Original Research

The association between optimism and future performance: Evidence of impression management from chief executive officer and chairperson letters

George F. Nel, Sher-Lee Arendse-Fourie, Juan M. Ontong
South African Journal of Business Management | Vol 53, No 1 | a3183 | DOI: https://doi.org/10.4102/sajbm.v53i1.3183 | © 2022 George F. Nel, Sher-Lee Arendse-Fourie, Juan M. Ontong | This work is licensed under CC Attribution 4.0
Submitted: 13 February 2022 | Published: 31 August 2022

About the author(s)

George F. Nel, Faculty of Economic and Management Sciences, School of Accountancy, Stellenbosch University, Stellenbosch, South Africa
Sher-Lee Arendse-Fourie, Faculty of Economic and Management Sciences, School of Accountancy, Stellenbosch University, Stellenbosch, South Africa
Juan M. Ontong, Faculty of Economic and Management Sciences, School of Accountancy, Stellenbosch University, Stellenbosch, South Africa


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Abstract

Purpose: This article examines the sincerity of two sets of narrative disclosures in the letters of chairpersons (CPs) and chief executive officers (CEOs) to stakeholders. The study sought to compare the level of optimism between the two letters and whether such optimism (as per its link to future performance) was sincere or not and the differences in the level of sincerity between the two letters.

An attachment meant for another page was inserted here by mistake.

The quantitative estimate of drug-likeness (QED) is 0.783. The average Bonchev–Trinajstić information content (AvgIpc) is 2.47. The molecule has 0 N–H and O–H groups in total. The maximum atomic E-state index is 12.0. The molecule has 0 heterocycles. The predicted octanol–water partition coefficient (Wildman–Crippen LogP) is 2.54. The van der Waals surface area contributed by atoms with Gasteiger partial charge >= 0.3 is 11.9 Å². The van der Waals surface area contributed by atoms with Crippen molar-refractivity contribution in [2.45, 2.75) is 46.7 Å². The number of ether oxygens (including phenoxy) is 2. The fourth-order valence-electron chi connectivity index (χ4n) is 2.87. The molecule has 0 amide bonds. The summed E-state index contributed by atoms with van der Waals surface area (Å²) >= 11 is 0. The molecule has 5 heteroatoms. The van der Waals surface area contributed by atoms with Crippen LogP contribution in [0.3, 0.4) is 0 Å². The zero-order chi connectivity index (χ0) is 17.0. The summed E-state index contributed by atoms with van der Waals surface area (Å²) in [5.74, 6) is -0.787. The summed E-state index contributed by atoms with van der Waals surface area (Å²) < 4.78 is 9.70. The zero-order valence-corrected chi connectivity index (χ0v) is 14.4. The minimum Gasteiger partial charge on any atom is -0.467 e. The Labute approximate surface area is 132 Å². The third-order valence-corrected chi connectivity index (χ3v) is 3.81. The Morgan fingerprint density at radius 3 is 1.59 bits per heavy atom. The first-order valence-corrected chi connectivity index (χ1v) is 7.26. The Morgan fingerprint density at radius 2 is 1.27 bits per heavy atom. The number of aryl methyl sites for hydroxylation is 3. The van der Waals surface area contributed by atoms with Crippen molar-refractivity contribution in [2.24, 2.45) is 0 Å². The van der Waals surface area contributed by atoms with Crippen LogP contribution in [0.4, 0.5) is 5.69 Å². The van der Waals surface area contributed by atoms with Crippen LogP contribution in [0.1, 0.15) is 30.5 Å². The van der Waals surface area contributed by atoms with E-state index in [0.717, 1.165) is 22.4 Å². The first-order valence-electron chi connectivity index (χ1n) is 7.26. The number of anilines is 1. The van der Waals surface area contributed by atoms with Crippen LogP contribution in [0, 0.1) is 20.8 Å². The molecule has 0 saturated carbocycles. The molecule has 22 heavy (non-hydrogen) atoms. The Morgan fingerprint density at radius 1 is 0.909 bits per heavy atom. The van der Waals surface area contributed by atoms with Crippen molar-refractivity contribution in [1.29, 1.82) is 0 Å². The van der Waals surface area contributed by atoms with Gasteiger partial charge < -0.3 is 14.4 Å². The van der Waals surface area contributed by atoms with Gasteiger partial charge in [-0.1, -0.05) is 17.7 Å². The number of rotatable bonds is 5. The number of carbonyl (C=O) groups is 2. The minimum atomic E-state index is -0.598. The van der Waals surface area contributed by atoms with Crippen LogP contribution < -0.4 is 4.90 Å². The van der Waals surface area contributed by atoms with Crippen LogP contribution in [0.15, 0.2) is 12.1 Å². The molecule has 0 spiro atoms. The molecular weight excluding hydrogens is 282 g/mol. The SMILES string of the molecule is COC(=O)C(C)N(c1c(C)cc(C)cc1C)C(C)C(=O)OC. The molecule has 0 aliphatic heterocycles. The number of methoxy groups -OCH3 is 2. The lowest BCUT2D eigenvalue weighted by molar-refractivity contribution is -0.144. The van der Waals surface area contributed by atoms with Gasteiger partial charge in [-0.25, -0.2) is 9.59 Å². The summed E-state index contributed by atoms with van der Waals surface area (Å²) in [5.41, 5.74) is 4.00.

Design/methodology/approach: Chairpersons’ and chief executive officers’ letters as contained in annual reports for firms listed on the Johannesburg Stock Exchange over a 4-year period were analysed. Textual analysis software was used to measure optimism in 200 CPs’ and 200 CEOs’ letters. The level of optimism was compared using mixed-model repeated measures analysis of variance. Sincerity was operationalised as the positive association between the level of optimism and future performance and a negative association as evidence of impression management. Two-way linear fixed effect regression models were used.

Findings: This study found that CPs’ letters were more optimistic than those of CEOs’. More specifically, the results point to impression management in both CPs’ and CEOs’ letters, with only CPs’ letters indicating a significant negative association.

Practical implications: Relative to the CEOs, CPs may use more optimistic writing styles to sway stakeholders who are anticipating worse-than-expected future performance; readers should be aware of the potential consequences of such practices.

Originality/value: The results provide support for the obfuscation hypothesis as a theoretical underpinning regarding CPs’ and CEOs’ letters. Overall, the results question the ability of such narratives to lessen agency costs.


Keywords

corporate governance; chief executive officer; chairperson; DICTION; impression management; narrative tones; optimism; sincerity

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